A Perceptive Study Of Sherman's Generalship This short book is part of the "Great Generals" series which consists of studies of American military commanders, including Grant, Lee, Eisenhower, and Patton, among others. The series is related to the "American Presidents" series of the same publisher which offers short accessible biographies of each of the presidents summarizing their accomplishments and their leadership styles. Writing a short biography of the Union Civil War General William Tecumseh A Perceptive Study Of Sherman's Generalship This short book is part of the "Great Generals" series which consists of studies of American military commanders, including Grant, Lee, Eisenhower, and Patton, among others. The series is related to the "American Presidents" series of the same publisher which offers short accessible biographies of each of the presidents summarizing their accomplishments and their leadership styles. Writing a short biography of the Union Civil War General William Tecumseh Sherman (1820 -- 1891) presents a challenge. Sherman remains a controversial leader who is probably best-known for his "March to the Sea" after his capture of Atlanta. He is frequently portrayed as the first modern practitioner of "total" war, including massive and wanton destruction and war against civilians. Sherman is also difficult to write about briefly because most of the readers of a book such as this are likely to have a background in the Civil War and will have some knowledge of Sherman. The difficulty is to write briefly and informatively without becoming superficial. In this new (2009) biography of Sherman, Steven E. Woodworth succeeds remarkably well. Woodworth is a Professor of history at Texas Christian University and an authority on the Civil War in the West. Most recently, he has edited an excellent volume of essays on the Battle of Shiloh, "The Shiloh Campaign". Sherman played a pivotal role at Shiloh which, of course, is developed in this bigraphy as well as in the essays on Shiloh. Woodworth's writing is clear and engaging. He offers a good summary of Sherman's early life and the frustrations he experienced in and out of the Army. Woodworth also examines briefly Sherman's life after the Civil War while focusing on Sherman's leadership during that conflict. Woodworth does several things. First, Woodworth offers excellent, understandable summaries of the battles in which Sherman took part, including First Bull Run, Shiloh, Vicksburg, Chattanooga, Atlanta, and the marches through Georgia and the Carolinas. Admirable as these summaries are, Woodworth does more. He shows the development of Sherman's leadership skills as the War progressed and the manner in which Sherman's understanding of the conflict evolved. The book has a great deal of continuity. Woodworth offers a sophisticated portrayal of Sherman that departs from stereotypical accounts. Finally, Woodworth offers a summation of Sherman's leadership style and of his contribution to the War and to subsequent military strategy. Woodworth offers a portrayal of a Sherman who utilized maneuver and finesse. At his best, Sherman avoided frontal attacks and extensive casualties. Instead, he tried to attack the enemy at his weakest point and to destroy the resources, such as railroads, munitions, food, and human will, necessary to make war. Grant proved himself a master of maneuver at Vicksburg and Sherman learned much from this campaign. But beginning with the campaign for Atlanta in 1864, in which Sherman outmaneuvered the Confederate General, Joe Johnston, and continuing through the marches, Sherman proved himself a master of maneuver in contrast to Grant who tried to attack the enemy directly and with superior force. Woodworth rejects the portrayal of Sherman as an early practitioner of total war, and sees him as attempting to shorten the war and to hold down casualties. He was a commander who excelled in subtlety and in strategy rather than simply in destruction. Besides his skill in maneuver, Woodworth has insightful things to say about Sherman's leadership. Frequently portrayed as brusque, eccentric, and aloof, Sherman excelled as what we today call a "team player." He was able to work, in a subordinate role, closely with Grant for almost the entire duration of the war without jealousy or pride. Sherman recognized his own very real limitations as a tactician. He surrounded himself with able colleagues, including Thomas, McPherson, and Howard, whose advice he sought repeatedly. Sherman won the affection of his troops as "Uncle Billy". Without the regard of the soldiers under him, no general can succeed. Finally, Sherman, for all his racism, distinguished himself for his loyalty and his patriotism and his commitment to the Union cause. In its short space, this book accomplishes a great deal. Sherman's accomplishments, his shortcomings, and his character are convincingly developed. Readers coming to this book with little Civil War background will learn why Sherman was important. Students of the Civil War will have their perceptions of Sherman, and of the conflict, both sharpened and challenged. Woodworth has written an excellent short biography of a fascinating leader. Robin Friedman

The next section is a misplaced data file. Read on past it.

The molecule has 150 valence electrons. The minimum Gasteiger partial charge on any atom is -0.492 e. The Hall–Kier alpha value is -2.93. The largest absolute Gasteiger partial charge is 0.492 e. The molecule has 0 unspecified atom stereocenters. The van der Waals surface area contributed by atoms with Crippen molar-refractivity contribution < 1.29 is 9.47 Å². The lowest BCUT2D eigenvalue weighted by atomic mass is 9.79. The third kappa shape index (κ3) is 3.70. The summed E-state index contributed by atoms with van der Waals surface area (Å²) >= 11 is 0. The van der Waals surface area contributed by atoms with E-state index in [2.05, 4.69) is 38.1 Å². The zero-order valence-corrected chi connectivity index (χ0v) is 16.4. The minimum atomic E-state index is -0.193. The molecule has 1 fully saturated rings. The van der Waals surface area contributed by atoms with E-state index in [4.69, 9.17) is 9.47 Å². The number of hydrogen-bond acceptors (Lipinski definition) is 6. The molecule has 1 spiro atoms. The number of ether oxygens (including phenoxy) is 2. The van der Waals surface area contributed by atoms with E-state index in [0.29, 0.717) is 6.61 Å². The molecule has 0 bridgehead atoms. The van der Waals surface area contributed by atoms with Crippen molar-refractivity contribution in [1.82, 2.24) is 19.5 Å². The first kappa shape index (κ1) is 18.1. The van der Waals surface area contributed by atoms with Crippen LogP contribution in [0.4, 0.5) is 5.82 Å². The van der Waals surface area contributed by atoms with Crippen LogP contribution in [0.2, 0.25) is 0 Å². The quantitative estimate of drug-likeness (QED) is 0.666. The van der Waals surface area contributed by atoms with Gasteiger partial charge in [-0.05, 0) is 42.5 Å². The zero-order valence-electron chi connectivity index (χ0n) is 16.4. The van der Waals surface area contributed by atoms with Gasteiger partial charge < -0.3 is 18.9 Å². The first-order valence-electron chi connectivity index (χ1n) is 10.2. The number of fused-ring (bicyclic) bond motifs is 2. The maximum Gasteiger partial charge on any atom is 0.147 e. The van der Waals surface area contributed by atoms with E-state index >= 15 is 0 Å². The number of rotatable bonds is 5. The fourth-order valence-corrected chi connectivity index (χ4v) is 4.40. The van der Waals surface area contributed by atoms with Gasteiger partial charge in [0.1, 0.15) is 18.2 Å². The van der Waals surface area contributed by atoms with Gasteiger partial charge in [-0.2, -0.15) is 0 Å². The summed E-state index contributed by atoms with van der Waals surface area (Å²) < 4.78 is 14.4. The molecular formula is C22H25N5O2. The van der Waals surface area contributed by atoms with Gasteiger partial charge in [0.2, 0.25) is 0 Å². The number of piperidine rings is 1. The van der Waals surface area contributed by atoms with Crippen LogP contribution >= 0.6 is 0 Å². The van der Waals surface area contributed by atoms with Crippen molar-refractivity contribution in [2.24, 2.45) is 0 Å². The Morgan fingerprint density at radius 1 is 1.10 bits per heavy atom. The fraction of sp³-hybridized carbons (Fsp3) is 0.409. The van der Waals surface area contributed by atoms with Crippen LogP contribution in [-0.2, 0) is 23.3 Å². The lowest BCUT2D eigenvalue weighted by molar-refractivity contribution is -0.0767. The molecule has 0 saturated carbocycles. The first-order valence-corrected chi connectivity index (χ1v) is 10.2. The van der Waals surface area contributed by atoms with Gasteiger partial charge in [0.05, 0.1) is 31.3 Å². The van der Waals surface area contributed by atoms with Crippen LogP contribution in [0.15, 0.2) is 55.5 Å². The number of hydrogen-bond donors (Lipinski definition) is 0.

2. 4 out of 5